There is no franchise in the world like Star Wars. Since 1977 every single title has been met with extreme anticipation, with audiences regularly desperate to learn more about a galaxy far, far away. That fact has led the Walt Disney Company to make a ton of money over the last three and a half years - but it seems that Ron Howard's Solo: A Star Wars Story is bucking a trend. While initially anticipated to break Memorial Day weekend records, it has instead seriously under-performed. Check out the full Top 10 below, and join me after for analysis.
|1.||Solo: A Star Wars Story*||$83,325,000||Total: $83,325,000||
|2.||Deadpool 2||$42,700,000||Total: $207,407,352||
|3.||Avengers: Infinity War||$16,494,000||Total: $621,688,638||
|4.||Book Club||$9,450,000||Total: $31,834,516||
|5.||Life of the Party||$5,115,000||Total: $39,102,348||
|6.||Breaking In||$4,055,000||Total: $35,643,385||
|7.||Show Dogs||$3,078,235||Total: $10,672,960||
|9.||A Quiet Place||$2,230,000||Total: $179,993,607||
There is nobody who could have anticipated this, and that fact is highlighted in the estimates that said Solo: A Star Wars Story would make upwards of $170 million in its first four days. Instead, it's first Friday, Saturday and Sunday have only brought in $84 million,and it looks like it will only barely eclipse nine figures by midnight tomorrow. To put this in context, it is far and away the weakest opener of the Disney-era Star Wars stitles, making nearly half of what Gareth Edwards' Rogue One: A Star Wars Story made in the same amount of title in December 2016. It's also notably $7 million shy of the money taken in by Bryan Singer's X-Men: Days Of Future Past on the same weekend four years ago.
I personally thought that Solo: A Star Wars Story was going to bring in crowds if not just so that people could all have their own opinion - but the truth is that there are many things at which I can point for this disappointment. For starters, there is the extreme behind-the-scenes drama, as Phil Lord and Chris Miller were essentially fired from the movie in the middle of production. Of course, that would have been an easy hurdle to get over if the movie wound up being fantastic... but that wasn't really the case. Instead, Disney lifted the embargo early, and a wave of mediocre buzz has been spreading across the internet for about two full weeks now (it looks like it is holding steady with a 71 percent on Rotten Tomatoes). The audiences who are seeing the movie aren't hating it, as it is has received an "A-" on CinemaScore, but there aren't a ton of butts in seats (and that extends to the foreign markets, where it's only made $65 million so far). Also not to be dismissed is the fact that the last few weeks have already seen the release of two of the biggest movies of the year, and people simply may be tired.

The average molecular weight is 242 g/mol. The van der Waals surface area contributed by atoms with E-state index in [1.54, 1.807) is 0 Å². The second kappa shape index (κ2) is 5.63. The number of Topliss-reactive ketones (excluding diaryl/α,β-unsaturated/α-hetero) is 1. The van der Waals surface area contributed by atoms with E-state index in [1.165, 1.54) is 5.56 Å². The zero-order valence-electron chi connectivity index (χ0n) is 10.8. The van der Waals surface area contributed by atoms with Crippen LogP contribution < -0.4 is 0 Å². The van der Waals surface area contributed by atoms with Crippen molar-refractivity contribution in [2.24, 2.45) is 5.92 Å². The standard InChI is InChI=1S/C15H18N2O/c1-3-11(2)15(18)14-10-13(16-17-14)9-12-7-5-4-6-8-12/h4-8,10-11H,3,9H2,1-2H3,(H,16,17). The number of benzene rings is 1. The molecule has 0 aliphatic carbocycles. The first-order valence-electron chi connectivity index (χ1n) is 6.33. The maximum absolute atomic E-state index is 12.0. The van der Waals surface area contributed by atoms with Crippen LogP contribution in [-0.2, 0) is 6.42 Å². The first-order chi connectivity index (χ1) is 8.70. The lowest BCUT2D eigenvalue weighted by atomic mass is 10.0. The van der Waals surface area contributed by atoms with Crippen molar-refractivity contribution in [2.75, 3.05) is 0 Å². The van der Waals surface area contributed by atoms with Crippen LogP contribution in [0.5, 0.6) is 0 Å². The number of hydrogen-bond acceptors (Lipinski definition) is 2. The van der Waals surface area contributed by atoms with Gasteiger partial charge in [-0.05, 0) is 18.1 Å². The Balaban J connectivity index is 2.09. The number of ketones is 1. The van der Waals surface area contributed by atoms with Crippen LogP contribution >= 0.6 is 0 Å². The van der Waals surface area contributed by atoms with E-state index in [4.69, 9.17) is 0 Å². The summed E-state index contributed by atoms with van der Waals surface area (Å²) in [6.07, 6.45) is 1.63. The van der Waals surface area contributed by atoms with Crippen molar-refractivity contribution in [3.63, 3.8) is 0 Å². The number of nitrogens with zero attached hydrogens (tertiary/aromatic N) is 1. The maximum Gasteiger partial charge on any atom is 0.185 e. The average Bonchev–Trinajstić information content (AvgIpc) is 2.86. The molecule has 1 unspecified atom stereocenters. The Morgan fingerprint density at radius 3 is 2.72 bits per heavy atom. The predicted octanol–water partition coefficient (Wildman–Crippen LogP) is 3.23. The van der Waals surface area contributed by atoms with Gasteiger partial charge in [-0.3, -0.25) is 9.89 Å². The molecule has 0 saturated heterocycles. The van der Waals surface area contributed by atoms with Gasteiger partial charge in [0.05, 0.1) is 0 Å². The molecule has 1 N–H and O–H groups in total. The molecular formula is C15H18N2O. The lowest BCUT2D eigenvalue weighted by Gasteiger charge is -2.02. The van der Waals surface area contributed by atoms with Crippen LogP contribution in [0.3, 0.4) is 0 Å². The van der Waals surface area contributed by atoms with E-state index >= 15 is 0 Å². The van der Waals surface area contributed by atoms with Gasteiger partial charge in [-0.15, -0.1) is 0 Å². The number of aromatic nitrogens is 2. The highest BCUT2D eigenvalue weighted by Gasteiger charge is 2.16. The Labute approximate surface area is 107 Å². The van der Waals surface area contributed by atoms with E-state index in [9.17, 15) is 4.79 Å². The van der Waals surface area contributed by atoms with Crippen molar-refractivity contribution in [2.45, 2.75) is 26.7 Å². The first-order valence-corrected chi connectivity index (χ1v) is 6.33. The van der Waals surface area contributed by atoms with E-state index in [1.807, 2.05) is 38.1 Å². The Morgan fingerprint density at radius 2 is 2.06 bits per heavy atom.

Sadly, to reverse an idiom, this is also a case where a falling tide sinks all boats. I wrote at length last week about my confusion regarding the decision by Fox to release David Leitch's Deadpool 2 one week before Solo: A Star Wars Story, and now we have the seriously unfortunate results. With cinemas not proving to be a hot spot this weekend and with the bulk of audiences distracted, the R-rated comic book movie took a huge hit and dropped 66 percent in its second go-round. That's really not awesome - but the good news is that the numbers thus far have been solid. The blockbuster did cost a tad bit more than its predecessor - budgeting at a reported $110 million before marketing - but it has already made north of $207 million domestically, and is getting close to $500 million worldwide. The studio will definitely be pleased, and it would shock nobody if this means that we got Drew Goddard's X-Force sooner rather than later.
Speaking of Marvel movies, Joe and Anthony Russo's Avengers: Infinity War just keeps destroying as well, even as its dropped to third place in the Top 10. A new benchmark was just reached, as the film has now made more that $1.9 billion around the world. Only three other movies in history have done that, and the capstone Marvel Cinematic Universe film is continuing its climb up the all-time charts. It hasn't made headlines since it passed Colin Trevorrow's Jurassic World and moved into fourth place, but now it has its eyes set on Number Three. If it makes another $163,534,987, it will take that spot, surpassing J.J. Abrams' Star Wars: The Force Awakens. There's a fairly good chance that will happen, and if it does that just leaves the James Cameron duo Titanic and Avatar ahead of it.
Because Deadpool 2 was originally positioned after Solo: A Star Wars Story, and because everyone thought the latest blockbuster would be bigger, we have a smaller week ahead of us at the box office - but there are definitely some interesting titles coming out. How will the survival drama Adrift, the heist thriller American Animals, and the comedy Action Point shake things up? Join me next Sunday to find out!